Sana Haroon examines religious organisation and mobilisation in the North-West Frontier Tribal Areas, a non-administered region on the Indo-Afghan border. The Tribal Areas was defined topographically as a strategic zone of defence for British India, but also determined to be socially distinct and hence left outside the judicial, legislative and social institutions of greater colonial India. Conditions of Tribal Areas autonomy came to emphasise the role and importance of the mullahs operating in the region, and the mullahs jealously protected this administrative alienation. Despite its great distance from the centres of political organisation in India and Afghanistan, the frontier occasionally functioned as a military organisation ground for both Indian and Afghan anti-colonial activists until independence and partition of the Indian subcontinent in 1947. Thereafter the Tribal Areas maintained status as an administratively and socially autonomous region in both the Afghan and Pakistani national imaginations and cartographic descriptions. The regional mullas continued to contribute to armed mobilisations of national importance in Pakistan and in Afghanistan over the next half century, in return for which nationalist actors supported the mullahs and their personal interest in regional autonomy. This was the hinterland of successive, contradictory jihads in support of Pakhtun ethnicism, anti-colonial nationalism, Pakistani territorialism, religious revivalism, Afghan anti-Soviet resistance, and anti-Americanism. Only the claim to autonomy persisted unchanged and uncompromised, and within that claim the functional role of religious leaders as social moderators and ideological guides was preserved. From outside, patrons recognised and supported that claim, reliant in their own ways on the possibilities the autonomous Tribal Areas and its mullahs afforded.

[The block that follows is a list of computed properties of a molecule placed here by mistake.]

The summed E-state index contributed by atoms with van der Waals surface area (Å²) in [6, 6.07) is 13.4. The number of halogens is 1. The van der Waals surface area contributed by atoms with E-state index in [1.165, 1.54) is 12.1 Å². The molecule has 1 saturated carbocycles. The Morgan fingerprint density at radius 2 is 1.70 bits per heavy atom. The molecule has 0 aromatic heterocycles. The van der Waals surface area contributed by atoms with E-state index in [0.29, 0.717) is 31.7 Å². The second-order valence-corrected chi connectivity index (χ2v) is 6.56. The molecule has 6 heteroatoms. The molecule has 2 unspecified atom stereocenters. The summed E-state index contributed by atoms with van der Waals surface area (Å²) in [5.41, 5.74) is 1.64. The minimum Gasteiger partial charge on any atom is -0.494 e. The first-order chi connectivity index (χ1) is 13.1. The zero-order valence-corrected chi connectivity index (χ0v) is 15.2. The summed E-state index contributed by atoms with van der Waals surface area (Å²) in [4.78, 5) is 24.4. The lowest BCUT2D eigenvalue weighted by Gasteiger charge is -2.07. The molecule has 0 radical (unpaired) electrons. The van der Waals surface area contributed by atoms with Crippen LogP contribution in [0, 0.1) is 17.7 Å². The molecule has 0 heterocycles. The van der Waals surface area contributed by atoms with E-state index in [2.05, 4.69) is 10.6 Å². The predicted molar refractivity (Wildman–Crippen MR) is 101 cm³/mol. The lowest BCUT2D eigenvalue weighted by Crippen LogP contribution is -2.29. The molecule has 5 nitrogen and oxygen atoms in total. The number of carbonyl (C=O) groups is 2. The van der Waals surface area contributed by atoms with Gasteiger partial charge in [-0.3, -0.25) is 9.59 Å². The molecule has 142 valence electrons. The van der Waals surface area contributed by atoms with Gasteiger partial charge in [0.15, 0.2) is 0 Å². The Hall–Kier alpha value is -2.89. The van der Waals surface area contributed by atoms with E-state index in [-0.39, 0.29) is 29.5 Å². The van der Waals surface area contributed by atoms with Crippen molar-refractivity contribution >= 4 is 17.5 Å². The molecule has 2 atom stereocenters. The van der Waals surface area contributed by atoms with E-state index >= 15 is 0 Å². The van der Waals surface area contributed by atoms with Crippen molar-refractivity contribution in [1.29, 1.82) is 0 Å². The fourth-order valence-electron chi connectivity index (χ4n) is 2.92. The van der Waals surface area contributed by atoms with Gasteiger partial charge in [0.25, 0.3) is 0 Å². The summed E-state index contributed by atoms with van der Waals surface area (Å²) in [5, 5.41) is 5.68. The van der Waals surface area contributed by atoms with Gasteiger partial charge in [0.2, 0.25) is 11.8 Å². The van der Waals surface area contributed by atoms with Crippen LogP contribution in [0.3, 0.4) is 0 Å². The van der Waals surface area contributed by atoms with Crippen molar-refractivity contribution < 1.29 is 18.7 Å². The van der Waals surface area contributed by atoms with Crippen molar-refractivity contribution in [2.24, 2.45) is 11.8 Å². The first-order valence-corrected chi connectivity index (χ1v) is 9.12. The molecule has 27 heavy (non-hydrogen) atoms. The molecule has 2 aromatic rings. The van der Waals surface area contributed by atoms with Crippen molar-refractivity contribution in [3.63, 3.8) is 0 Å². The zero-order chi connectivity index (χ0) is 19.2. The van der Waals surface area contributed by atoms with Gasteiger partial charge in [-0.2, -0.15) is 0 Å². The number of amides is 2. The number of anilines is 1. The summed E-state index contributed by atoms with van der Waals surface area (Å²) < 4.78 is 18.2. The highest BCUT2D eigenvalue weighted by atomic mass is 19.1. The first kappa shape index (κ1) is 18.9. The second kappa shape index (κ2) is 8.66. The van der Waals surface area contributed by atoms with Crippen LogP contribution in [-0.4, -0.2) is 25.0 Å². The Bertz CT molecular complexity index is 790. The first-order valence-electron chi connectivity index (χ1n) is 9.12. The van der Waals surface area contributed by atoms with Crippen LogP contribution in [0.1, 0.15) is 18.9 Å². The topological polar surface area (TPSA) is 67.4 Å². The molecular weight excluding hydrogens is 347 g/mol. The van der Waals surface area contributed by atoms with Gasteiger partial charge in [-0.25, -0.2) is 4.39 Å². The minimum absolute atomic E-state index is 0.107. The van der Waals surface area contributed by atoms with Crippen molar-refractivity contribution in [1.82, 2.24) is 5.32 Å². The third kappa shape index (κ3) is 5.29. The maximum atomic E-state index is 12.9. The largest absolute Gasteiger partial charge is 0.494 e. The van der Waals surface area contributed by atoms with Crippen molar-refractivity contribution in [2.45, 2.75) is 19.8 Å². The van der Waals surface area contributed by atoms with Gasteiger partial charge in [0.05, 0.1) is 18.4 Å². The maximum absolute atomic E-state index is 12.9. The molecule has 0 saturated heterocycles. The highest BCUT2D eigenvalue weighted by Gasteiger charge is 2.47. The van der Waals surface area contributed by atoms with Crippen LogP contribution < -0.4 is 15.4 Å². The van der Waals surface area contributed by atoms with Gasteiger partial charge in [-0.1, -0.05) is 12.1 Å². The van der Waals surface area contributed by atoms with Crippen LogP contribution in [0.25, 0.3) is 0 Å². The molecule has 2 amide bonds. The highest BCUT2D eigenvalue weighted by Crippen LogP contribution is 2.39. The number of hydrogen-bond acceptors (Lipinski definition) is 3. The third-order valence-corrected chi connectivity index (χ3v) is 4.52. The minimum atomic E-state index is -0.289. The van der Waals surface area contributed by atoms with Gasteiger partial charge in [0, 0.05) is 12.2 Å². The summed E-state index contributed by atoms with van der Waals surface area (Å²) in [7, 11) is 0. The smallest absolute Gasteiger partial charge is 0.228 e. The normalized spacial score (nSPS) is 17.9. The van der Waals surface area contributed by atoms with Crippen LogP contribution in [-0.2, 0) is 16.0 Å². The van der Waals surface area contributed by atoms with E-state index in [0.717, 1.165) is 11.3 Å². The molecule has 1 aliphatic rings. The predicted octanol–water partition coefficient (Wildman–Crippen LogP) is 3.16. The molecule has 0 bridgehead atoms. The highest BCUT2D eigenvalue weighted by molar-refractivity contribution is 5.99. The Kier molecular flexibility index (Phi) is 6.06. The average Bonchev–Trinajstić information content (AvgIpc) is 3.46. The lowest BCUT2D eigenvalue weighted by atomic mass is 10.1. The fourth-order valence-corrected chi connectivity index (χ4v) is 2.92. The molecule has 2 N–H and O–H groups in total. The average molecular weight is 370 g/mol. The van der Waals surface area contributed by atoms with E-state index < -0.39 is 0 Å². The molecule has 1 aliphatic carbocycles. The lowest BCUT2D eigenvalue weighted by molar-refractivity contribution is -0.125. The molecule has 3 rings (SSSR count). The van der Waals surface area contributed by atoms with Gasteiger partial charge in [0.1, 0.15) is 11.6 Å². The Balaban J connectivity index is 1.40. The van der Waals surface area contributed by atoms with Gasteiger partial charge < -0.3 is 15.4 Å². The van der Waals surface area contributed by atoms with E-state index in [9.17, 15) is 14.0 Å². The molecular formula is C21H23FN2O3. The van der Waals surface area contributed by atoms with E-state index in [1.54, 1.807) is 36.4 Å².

‘A stimulating mixture of history and anthropology and an ambitious attempt to draw on different disciplines and sources of information to illuminate the history of the tribal territories of the North West Frontier.’ — David Page, author of Prelude to Partition: The Indian Muslims and the Imperial System of Control, 1920-1932
‘Haroon offers a fascinating street-level view of frontier life and politics.’ — Basharat Peer, The Nation
Sana Haroon completed her PhD with the department of South Asian History, at SOAS, in 2004. She held the Past and Present post-doctoral fellowship at the Institute of Historical Research, Senate House, in 2004-5.